Brest (Belarus)

Travel Guide Europe Belarus Brest



Brest Fortress

Brest Fortress

© rd wrld1yr

Brest is located right on the border between Belarus and Poland (nearest Polish town is Terespol), in the southwest of Belarus. It has a population of roughly 300,000 people. It is located on the Western Bug river about 200 kilometres from Warsaw and 330 kilometres from Minsk. The city has a rather turbulent history having been a part of Poland, Germany (occupied during World War II) and the U.S.S.R. before it became part of Belarus in 1991. Hitler chose Brest as the starting point for his invasion of the Soviet Union. The defence of the fortress of Brest became an act of heroism against the German aggression, when the fortress could be held for 9 days against the mighty German Wehrmacht.




Brest is a city with a long and complex history, and at different times it has been part of different countries and linked to different cultures. First mentioned in 11th century chronicles, Brest was a city in the eastern part of Kievan Rus. Later it became part of the Grand Duchy of Lithuania and eventually in the 16th century, the Polish-Lithuanian Commonwealth. When, in the late 18th century, the Polish-Lithuanian Commonwealth was partitioned between Prussia, Russia and Austria at the end of the 18th century, Brest became part of Russia on the newly created eastern border with Austria. After the First World War Poland was re-established as a country and gained control of Brest as well as most of today's western Belarus. In 1939 this area was again annexed, this time by the Soviet Union, and became part of the Byelorusian Soviet Socialist Republic. With the disintegration of the Soviet Union, Brest became a city in the modern Belarus.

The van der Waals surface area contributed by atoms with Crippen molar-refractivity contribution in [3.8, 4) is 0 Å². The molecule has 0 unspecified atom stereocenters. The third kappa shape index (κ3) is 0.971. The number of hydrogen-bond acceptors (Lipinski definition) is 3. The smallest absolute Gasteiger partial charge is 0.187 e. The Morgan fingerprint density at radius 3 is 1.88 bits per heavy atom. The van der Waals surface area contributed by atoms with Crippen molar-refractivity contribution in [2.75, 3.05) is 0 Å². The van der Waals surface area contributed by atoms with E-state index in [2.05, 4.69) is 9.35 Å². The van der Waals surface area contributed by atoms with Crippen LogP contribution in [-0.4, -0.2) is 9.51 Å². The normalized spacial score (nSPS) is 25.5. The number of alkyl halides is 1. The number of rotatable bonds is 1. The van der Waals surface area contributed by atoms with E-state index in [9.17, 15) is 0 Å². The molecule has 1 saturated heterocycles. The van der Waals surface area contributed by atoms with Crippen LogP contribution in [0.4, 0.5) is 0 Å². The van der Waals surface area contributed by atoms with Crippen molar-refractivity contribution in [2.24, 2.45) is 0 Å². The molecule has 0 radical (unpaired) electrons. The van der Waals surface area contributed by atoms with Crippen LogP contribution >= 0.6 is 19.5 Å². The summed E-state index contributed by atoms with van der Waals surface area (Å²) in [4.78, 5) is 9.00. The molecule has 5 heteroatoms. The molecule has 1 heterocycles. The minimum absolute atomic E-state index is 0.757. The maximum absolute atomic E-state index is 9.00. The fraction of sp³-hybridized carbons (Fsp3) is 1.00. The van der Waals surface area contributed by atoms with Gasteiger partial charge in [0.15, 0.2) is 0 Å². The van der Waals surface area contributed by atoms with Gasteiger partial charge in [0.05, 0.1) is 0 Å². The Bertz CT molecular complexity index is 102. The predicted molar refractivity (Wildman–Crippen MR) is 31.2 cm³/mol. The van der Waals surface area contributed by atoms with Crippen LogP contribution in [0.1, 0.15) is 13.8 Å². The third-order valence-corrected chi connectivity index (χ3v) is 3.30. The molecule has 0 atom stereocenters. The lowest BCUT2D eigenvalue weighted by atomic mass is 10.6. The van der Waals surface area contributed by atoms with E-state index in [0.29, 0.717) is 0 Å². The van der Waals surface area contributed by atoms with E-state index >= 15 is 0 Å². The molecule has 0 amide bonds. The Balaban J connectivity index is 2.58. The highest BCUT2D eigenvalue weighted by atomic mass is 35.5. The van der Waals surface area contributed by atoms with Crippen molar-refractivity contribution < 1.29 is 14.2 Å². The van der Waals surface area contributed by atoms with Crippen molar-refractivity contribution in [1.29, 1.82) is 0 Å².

In addition, the city has been invaded multiple times and often laid to waste. In the 13th century it was the Mongols, in the 14th the Teutonic Knights. The khan of Crimea burned it down in the 15th century and in the 17th and 18th centuries it was invaded by Swedish armies. In the middle of the 19th century the town was completely demolished in order to make place for the new Brest fortress. The new Brest was built 2 km eastwards. It did not last long, because in 1915 the retreating Russian army burned the town to the ground and took the population to the east. Then the Germans marched in. After the war the city was rebuilt, many parts of the city centre by Jews. In September 1939 the Germans marched in again, just to hand the town and fortress over to the Soviets a few days later. In 1941 the Germans understood that they better had taken Brest and the fortress for themselves, they marched in again, this time with heavy losses, fighting went on for several days (not for a month as later was stated by Soviet propaganda). Brest escaped the fate of Minsk which was laid to waste in the Second World War, but the entire Jewish population (about 44%) was killed (see Holocaust remembrance). One could argue that this loss of human lives was the greatest catastrophe in the city's history, but there hardly is any public commemoration of this. On ul. Kujbysheva there is a small monument to the killed Jews, and that's it. The main synagogue on ul. Sovetskaya was converted into a cinema (cinema "Belarus'") and until now was not returned to the Jewish community.